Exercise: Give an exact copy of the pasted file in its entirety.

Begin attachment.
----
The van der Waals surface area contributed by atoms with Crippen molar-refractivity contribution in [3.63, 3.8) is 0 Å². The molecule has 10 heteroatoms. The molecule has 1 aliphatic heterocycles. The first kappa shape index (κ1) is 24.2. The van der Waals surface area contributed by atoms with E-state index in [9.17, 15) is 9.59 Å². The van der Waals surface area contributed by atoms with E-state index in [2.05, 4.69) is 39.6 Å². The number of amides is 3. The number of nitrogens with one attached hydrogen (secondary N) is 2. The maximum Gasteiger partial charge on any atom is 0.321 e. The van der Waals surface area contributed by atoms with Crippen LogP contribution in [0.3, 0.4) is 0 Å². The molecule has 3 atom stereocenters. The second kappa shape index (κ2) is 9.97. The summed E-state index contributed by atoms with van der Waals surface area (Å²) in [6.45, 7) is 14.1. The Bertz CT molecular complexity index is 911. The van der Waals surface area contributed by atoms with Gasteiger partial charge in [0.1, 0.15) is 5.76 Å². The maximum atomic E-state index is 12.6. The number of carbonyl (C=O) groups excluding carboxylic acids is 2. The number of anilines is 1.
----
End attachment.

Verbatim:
The van der Waals surface area contributed by atoms with Crippen molar-refractivity contribution in [3.63, 3.8) is 0 Å². The molecule has 10 heteroatoms. The molecule has 1 aliphatic heterocycles. The first kappa shape index (κ1) is 24.2. The van der Waals surface area contributed by atoms with E-state index in [9.17, 15) is 9.59 Å². The van der Waals surface area contributed by atoms with E-state index in [2.05, 4.69) is 39.6 Å². The number of amides is 3. The number of nitrogens with one attached hydrogen (secondary N) is 2. The maximum Gasteiger partial charge on any atom is 0.321 e. The van der Waals surface area contributed by atoms with Crippen LogP contribution in [0.3, 0.4) is 0 Å². The molecule has 3 atom stereocenters. The second kappa shape index (κ2) is 9.97. The summed E-state index contributed by atoms with van der Waals surface area (Å²) in [6.45, 7) is 14.1. The Bertz CT molecular complexity index is 911. The van der Waals surface area contributed by atoms with Gasteiger partial charge in [0.1, 0.15) is 5.76 Å². The maximum atomic E-state index is 12.6. The number of carbonyl (C=O) groups excluding carboxylic acids is 2. The number of anilines is 1.